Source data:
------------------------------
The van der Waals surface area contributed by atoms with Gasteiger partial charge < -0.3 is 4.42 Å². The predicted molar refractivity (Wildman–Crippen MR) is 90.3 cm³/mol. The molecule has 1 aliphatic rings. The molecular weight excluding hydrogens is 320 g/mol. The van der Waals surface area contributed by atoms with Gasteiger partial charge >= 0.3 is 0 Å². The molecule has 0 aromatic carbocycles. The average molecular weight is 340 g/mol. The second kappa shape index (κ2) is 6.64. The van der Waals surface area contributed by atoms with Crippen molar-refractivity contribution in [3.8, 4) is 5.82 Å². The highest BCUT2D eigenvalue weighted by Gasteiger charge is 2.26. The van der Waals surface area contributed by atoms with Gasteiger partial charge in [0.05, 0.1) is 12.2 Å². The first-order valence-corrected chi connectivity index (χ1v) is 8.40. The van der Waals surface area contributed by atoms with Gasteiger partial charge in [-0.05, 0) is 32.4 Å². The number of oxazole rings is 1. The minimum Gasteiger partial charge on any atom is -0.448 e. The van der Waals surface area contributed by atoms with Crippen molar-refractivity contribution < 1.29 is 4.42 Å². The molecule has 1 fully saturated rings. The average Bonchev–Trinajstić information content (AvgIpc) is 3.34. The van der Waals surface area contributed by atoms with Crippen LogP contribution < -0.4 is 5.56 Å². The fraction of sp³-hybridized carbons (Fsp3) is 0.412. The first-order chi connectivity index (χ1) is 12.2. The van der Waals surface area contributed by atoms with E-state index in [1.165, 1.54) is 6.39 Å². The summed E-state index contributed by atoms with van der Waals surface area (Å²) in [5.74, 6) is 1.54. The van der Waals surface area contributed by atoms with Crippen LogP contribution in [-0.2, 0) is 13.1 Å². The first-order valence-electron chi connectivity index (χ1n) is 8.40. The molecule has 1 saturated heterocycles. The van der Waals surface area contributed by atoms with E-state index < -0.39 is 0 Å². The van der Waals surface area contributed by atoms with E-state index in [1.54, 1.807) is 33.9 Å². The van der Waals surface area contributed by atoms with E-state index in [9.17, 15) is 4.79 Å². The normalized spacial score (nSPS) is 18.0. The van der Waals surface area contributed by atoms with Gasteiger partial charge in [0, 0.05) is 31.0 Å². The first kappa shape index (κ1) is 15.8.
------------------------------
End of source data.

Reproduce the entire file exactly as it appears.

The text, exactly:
The van der Waals surface area contributed by atoms with Gasteiger partial charge < -0.3 is 4.42 Å². The predicted molar refractivity (Wildman–Crippen MR) is 90.3 cm³/mol. The molecule has 1 aliphatic rings. The molecular weight excluding hydrogens is 320 g/mol. The van der Waals surface area contributed by atoms with Gasteiger partial charge >= 0.3 is 0 Å². The molecule has 0 aromatic carbocycles. The average molecular weight is 340 g/mol. The second kappa shape index (κ2) is 6.64. The van der Waals surface area contributed by atoms with Crippen molar-refractivity contribution in [3.8, 4) is 5.82 Å². The highest BCUT2D eigenvalue weighted by Gasteiger charge is 2.26. The van der Waals surface area contributed by atoms with Gasteiger partial charge in [0.05, 0.1) is 12.2 Å². The first-order valence-corrected chi connectivity index (χ1v) is 8.40. The van der Waals surface area contributed by atoms with Gasteiger partial charge in [-0.05, 0) is 32.4 Å². The number of oxazole rings is 1. The minimum Gasteiger partial charge on any atom is -0.448 e. The van der Waals surface area contributed by atoms with Crippen molar-refractivity contribution < 1.29 is 4.42 Å². The molecule has 1 fully saturated rings. The average Bonchev–Trinajstić information content (AvgIpc) is 3.34. The van der Waals surface area contributed by atoms with Crippen LogP contribution < -0.4 is 5.56 Å². The fraction of sp³-hybridized carbons (Fsp3) is 0.412. The first-order chi connectivity index (χ1) is 12.2. The van der Waals surface area contributed by atoms with E-state index in [1.165, 1.54) is 6.39 Å². The summed E-state index contributed by atoms with van der Waals surface area (Å²) in [5.74, 6) is 1.54. The van der Waals surface area contributed by atoms with Crippen LogP contribution in [-0.2, 0) is 13.1 Å². The first-order valence-electron chi connectivity index (χ1n) is 8.40. The molecule has 1 saturated heterocycles. The van der Waals surface area contributed by atoms with E-state index < -0.39 is 0 Å². The van der Waals surface area contributed by atoms with E-state index in [1.54, 1.807) is 33.9 Å². The van der Waals surface area contributed by atoms with E-state index in [9.17, 15) is 4.79 Å². The normalized spacial score (nSPS) is 18.0. The van der Waals surface area contributed by atoms with Gasteiger partial charge in [0, 0.05) is 31.0 Å². The first kappa shape index (κ1) is 15.8.